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Sunday, 15 April 2012


Recently watched three films; one was a remake, one could have been, and one should be [remade]. The films in question were: A NIGHTMARE ON ELM STREET, DRIVE, SUCKER PUNCH. All different genres, but with a common thread, which is 'originality' (bear with me).

I really, really wanna make you zig-a-zig aahhhhh!

SUCKER PUNCH is the only one that, technically, scores highest if we were to judge them on the standard definition of what 'original' means, given that there aren't many films being made today that recklessly lob a load of genres together in quite the way this film does. Steampunk zombies, giant samurais with chainguns, mech suits...it's just a shame the story is incoherent in its purpose, rather than layout.

Ostensibly, it's RETURN TO OZ turned into a 'girl power' parable. 'Babydoll' accidentally kills her younger sister, whilst trying to defend her from their cruel stepfather. He sticks her in a mental asylum, where she lives and works and suffers for five days, before being lobotomised (OR IS SHE?). The majority of this stuff is brought to us via the magic of montage, which works surprisingly well. It sets the style and tone of the piece from the off; SUCKER PUNCH is a 90 minute music video more than anything else.

However, just as Babydoll is due to get her brains scrambled by Don Draper from Mad Men, she finds herself in an alternate version of the asylum - now it's a bordello, with her and her female inmates playing the parts of dancers and srtippers. For some reason, whenever Babydoll dances, she enters another fantasy, in which her and her feisty girl chums go on madcap adventures to recover certain items that'll help them escape the bordello/asylum. All the items refer to signs and items she noticed when she first entered the asylum, and all the main villains she encounters are based on/played by people who work in the asylum. Throughout each 'quest', the girls pull a Charlie's Angels and receive sagely advice from a crinkly mentor, including the quite nice saying that acts as this post's title. The rest of the stuff he spouts, though, is a bit naff.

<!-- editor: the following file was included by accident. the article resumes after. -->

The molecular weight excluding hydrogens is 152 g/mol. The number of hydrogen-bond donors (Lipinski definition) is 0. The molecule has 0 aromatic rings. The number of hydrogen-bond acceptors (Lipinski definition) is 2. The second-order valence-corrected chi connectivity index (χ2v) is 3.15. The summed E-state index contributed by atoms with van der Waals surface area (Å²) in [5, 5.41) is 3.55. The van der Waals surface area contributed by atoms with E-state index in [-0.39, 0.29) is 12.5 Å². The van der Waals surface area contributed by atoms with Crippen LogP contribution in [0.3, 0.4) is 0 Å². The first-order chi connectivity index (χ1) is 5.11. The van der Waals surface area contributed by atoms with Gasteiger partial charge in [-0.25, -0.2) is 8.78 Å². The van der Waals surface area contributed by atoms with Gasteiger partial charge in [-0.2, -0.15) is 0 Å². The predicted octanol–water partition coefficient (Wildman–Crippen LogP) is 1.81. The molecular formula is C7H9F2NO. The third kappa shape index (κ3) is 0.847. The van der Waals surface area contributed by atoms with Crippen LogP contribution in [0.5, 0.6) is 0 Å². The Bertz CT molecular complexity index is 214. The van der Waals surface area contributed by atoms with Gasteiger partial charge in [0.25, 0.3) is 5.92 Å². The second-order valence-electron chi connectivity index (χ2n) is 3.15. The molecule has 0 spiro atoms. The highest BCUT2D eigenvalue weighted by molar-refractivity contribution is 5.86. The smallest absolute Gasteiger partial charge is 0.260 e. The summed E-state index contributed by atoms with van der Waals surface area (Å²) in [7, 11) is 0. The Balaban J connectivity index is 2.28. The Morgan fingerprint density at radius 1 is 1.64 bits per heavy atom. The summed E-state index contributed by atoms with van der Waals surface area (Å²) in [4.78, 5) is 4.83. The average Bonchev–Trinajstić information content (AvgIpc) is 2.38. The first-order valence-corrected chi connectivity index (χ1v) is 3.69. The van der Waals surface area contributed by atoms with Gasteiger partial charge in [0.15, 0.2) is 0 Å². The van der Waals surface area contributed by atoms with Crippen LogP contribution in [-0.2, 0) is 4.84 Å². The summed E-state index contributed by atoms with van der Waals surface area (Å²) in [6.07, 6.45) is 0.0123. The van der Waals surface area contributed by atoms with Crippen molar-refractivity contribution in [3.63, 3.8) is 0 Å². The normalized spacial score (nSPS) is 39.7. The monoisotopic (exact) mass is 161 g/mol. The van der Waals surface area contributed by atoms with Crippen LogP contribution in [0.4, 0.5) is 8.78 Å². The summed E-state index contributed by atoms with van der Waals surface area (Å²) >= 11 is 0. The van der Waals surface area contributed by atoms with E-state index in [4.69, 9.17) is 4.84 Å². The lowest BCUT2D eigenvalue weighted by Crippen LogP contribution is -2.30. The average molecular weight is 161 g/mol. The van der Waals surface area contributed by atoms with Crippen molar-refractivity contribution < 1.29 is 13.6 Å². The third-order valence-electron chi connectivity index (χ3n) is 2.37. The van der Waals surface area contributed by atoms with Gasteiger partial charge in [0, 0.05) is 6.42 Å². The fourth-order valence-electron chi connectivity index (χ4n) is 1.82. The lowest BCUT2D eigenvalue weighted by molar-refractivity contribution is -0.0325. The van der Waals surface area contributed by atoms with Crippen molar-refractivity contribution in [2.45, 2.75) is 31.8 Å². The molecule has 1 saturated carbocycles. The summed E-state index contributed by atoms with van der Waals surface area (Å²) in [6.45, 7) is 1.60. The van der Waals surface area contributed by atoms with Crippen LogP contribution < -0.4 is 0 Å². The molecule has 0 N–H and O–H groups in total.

There are a million essays on how awful/offensive the film is if taken seriously as being about female empowerment, so I won't go there. I'm a bloke, so obviously I'm going to appreciate a film filled with fit lasses kicking the crap out of people whilst dressed in kinky costumes. Score one for misogyny! But the fact is, director Zack Synder tried something different. Never mind the message of 'you have all the weapons you need, now fight' - this means nothing when we can't understand why we should care about the characters. Babydoll has a tragic backstory, but what's to say the other girls she meets aren't actually mental? The only insight we get into them as characters is in Fantasy Land, so we can't be expected to believe they're all really sane and ultimately harmless, can we?

It's a shame, because the 'bordello' part of the film is really interesting, with some suitably nasty bits and great characters. There are also some nice touches in the asylum sections, but the fact is, in an effort to be something 'cool' and 'original', SUCKERPUNCH gets mixed up and doesn't spend the requisite amount of time focusing on its central message or ideas. If it could be reworked, they'd likely be a strong, decent and genuinely interesting film here, but as it stands it can only really be taken as an exercise of style over substance. But as a serious parable, it sucks balls. Fnar fnar!

"So how's this..."

Next is DRIVE. Honestly, like a friend of mine recently said, the film almost denies analysis. It's the sort of story we've seen done a million times before: a nameless loner gets caught up in gang business whilst trying to help a woman and her child. That's it in a nutshell, but there are of course different aspects to the story that make it more interesting than that simple sentence suggests. Like, the protagonist's penchant for extreme violence, and his skewered moral code.  He is, at his core, a perfect example of the sort of 'hero' Raymond Chandler once talked about. What makes DRIVE stand out from the millions of other like-minded films is, above all, it's execution. It's clearly set in modern times, but the music, visuals, and clothes make it feel like the 1980s never stopped. It is also the first film I've seen in ages that is, simply put, a joy to watch. Just stick it on and let yourself get absorbed in it.

Now with added 'camp hand'.